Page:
LABO 203 LABUAN
longitude 115° 6'. The settlement of the Bugis, who are of the Tuwajos of Celebes,
is at a place lower down the river, called by Mr. Dalton Semerindam, but by the
Dutch, probably with more accuracy, Samarinde. Most of the houses of this place
are built on floating rafts, as are some of those of Palembang in Sumatra, of Borneo
in the island of this name, and of Bangkok the capital of Siam. The Bugis, who
seem to be of comparatively recent establishment, exercise an independent authority,
even controlling the Malay prince, and carrying on most of the trade of the country.
The Kayan Dayaks occupy the upper portion of the river, with the country far on
both sides of it from a place called Markaman, which in the sketch map of the river
given by Mr. Dalton is in nearly the second degree of north latitude. This place
according to him has a mixed population of Malays and Dayaks, amounting to 3000.
That the whole country must be very poorly inhabited is certain, since, with the
exception of a few cultivated specks, it is one continuous jungle. Of one spot at
which Mr. Dalton landed, and which is, nominally at least, a portion of the Kut'i
territory, he gives the following description. *' The country (Bagotta) under this
pirate contains above 1200 square miles, without including the numerous islands.
The intendant of the port told me the inhabitants might amount to 10,000 alto¬
gether, but from others, and what I consider to be much better information, the
number was stated at 4000. The truth might probably lie between the two. It
may appear strange that so large an extent of country should contain so few
inhabitants. It must, however, be recollected that most of the country (indeed, the
whole, with the exception of a few rice-fields) is little else than an impenetrable
jungle, which nothing but a monkey can penetrate 50 yards from the banks of the
rivers, which are very numerous." The traveller found the banks of the main river
of more promising appearance, but equally unpeopled and uncultivated. "The
higher," says he, " I ascend the country, the more beautiful it appears; hill and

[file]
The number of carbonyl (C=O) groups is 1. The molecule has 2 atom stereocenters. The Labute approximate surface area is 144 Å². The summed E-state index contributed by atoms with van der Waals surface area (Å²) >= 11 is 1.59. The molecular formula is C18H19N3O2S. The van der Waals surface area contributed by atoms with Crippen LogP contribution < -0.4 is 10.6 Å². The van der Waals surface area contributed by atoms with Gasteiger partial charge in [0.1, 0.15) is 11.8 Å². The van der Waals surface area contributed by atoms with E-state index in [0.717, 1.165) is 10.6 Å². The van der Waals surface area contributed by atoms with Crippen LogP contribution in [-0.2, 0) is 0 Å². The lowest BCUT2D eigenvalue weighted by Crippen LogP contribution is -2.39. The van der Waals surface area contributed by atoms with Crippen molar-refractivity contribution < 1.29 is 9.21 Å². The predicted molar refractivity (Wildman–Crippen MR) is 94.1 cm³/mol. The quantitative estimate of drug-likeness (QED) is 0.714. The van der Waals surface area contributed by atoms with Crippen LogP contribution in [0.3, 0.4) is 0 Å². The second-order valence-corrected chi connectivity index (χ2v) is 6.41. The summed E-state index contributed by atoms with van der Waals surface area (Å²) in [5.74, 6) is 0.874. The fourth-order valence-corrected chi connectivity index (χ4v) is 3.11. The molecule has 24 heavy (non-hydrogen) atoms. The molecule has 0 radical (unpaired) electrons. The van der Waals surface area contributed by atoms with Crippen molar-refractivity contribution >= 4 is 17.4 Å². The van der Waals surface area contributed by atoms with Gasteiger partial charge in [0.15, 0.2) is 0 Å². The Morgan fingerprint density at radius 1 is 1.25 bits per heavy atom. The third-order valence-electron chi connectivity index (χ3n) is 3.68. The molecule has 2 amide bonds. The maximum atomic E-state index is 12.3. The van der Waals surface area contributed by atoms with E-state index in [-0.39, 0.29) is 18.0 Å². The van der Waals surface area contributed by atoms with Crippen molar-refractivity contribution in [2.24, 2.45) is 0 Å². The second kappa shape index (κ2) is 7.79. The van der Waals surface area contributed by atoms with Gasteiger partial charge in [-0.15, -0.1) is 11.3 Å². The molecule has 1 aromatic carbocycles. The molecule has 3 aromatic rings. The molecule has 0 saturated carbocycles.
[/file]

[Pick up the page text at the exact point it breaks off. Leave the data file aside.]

dale in pleasing variety, interspersed with clumps of the tallest trees. The verdure
is rich beyond anything I have seen in India; indeed no country, however highly
cultivated, can produce such views." Of this fine country to the eye, alligators,
monkeys, and swarms of musquitoes are, however, the principal inhabitants.
The exports of Kut'i consist of bees'-wax, agar-agar or esculent sea-weed, esculent
swallows'-nests, tripang, or holothurion, a small quantity of gold-dust, and slaves,
consisting of the children of the Dayaks. Altogether, it is a poor and lawless place.
In a more favourable state of the country, the commodities which might be expected
to be profitably exported from Kut'i would be coal and. iron ore. The history of the
settlement of the Malays in this part of Borneo is wholly unknown, as it is in other
parts of the island. Hindu temples and images are stated by Mr. Dalton to exist in the
interior, within the country of the Kayan Dayaks. These were seen by him, but his
information is not so precise as to enable us to determine their exact nature. He states,
however, that they resembled those he had seen in Java and Southern India, and if
this be the case, the probability is that they were the work of Javanese settlers, the
same, probably, who first emigrated from Java to the neighbouring country of
Banjarmasin. The Dutch lay claim to a paramount authority oyer Kut'i, but it seems
to be neither exercised or acknowledged.
LABO. The name of a high mountain, of a river, and of a town of the province
of Camarines Norte in the island of Luzon. The highest peak of the mountain is in
north latitude 13° 59', and east longitude 123° 42' 30". The town is situated at the
foot of the mountain in a spacious valley, and contains 400 houses, with a population
of 2400. The valley itself is protected from the south-western monsoon by the
central Cordillera, and from the north-eastern by the Sierra of Bagacay. Its
products are rice, maiz, sugar-cane, indigo, and abaca. In the mountains which
surround it are found a few wandering tribes of Negritos. Labo, in the Malay
language, signifies a gourd, and was probably first given to the mountain.
LABUAN, correctly written Labuhan, is a verbal noun, derived from the Malay
and Javanese word labuh, to drop or let fall, hence to drop or cast anchor, and
signifies anchorage or harbour. The name belongs to several places in the Archi¬
pelago, but is especially applied to the small island on the north-western coast of
Borneo, now a British settlement. To complete the sense in this case, the word
pulo or island must be prefixed, making " anchorage or harbour island." Labuan
lies north-east of the estuary of the river of Borneo or Brunai, distant fifteen miles.